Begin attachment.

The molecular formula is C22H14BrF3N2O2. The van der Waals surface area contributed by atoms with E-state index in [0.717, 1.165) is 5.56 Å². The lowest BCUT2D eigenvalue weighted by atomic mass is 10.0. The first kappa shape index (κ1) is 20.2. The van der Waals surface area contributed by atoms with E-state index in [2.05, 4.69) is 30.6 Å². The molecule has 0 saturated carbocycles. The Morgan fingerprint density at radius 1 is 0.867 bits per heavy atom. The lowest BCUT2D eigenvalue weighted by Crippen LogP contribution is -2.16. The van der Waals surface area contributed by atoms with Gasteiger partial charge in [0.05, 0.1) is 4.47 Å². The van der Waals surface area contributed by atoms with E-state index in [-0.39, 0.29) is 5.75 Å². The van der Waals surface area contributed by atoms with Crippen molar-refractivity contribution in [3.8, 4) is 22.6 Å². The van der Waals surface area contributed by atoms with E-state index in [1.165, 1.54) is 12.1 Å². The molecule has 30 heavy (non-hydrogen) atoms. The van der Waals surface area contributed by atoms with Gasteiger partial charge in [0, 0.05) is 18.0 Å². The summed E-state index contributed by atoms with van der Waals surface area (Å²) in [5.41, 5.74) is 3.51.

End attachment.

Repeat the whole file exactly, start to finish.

The molecular formula is C22H14BrF3N2O2. The van der Waals surface area contributed by atoms with E-state index in [0.717, 1.165) is 5.56 Å². The lowest BCUT2D eigenvalue weighted by atomic mass is 10.0. The first kappa shape index (κ1) is 20.2. The van der Waals surface area contributed by atoms with E-state index in [2.05, 4.69) is 30.6 Å². The molecule has 0 saturated carbocycles. The Morgan fingerprint density at radius 1 is 0.867 bits per heavy atom. The lowest BCUT2D eigenvalue weighted by Crippen LogP contribution is -2.16. The van der Waals surface area contributed by atoms with Gasteiger partial charge in [0.05, 0.1) is 4.47 Å². The van der Waals surface area contributed by atoms with E-state index in [-0.39, 0.29) is 5.75 Å². The van der Waals surface area contributed by atoms with Crippen molar-refractivity contribution in [3.8, 4) is 22.6 Å². The van der Waals surface area contributed by atoms with E-state index in [1.165, 1.54) is 12.1 Å². The molecule has 30 heavy (non-hydrogen) atoms. The van der Waals surface area contributed by atoms with Gasteiger partial charge in [0, 0.05) is 18.0 Å². The summed E-state index contributed by atoms with van der Waals surface area (Å²) in [5.41, 5.74) is 3.51.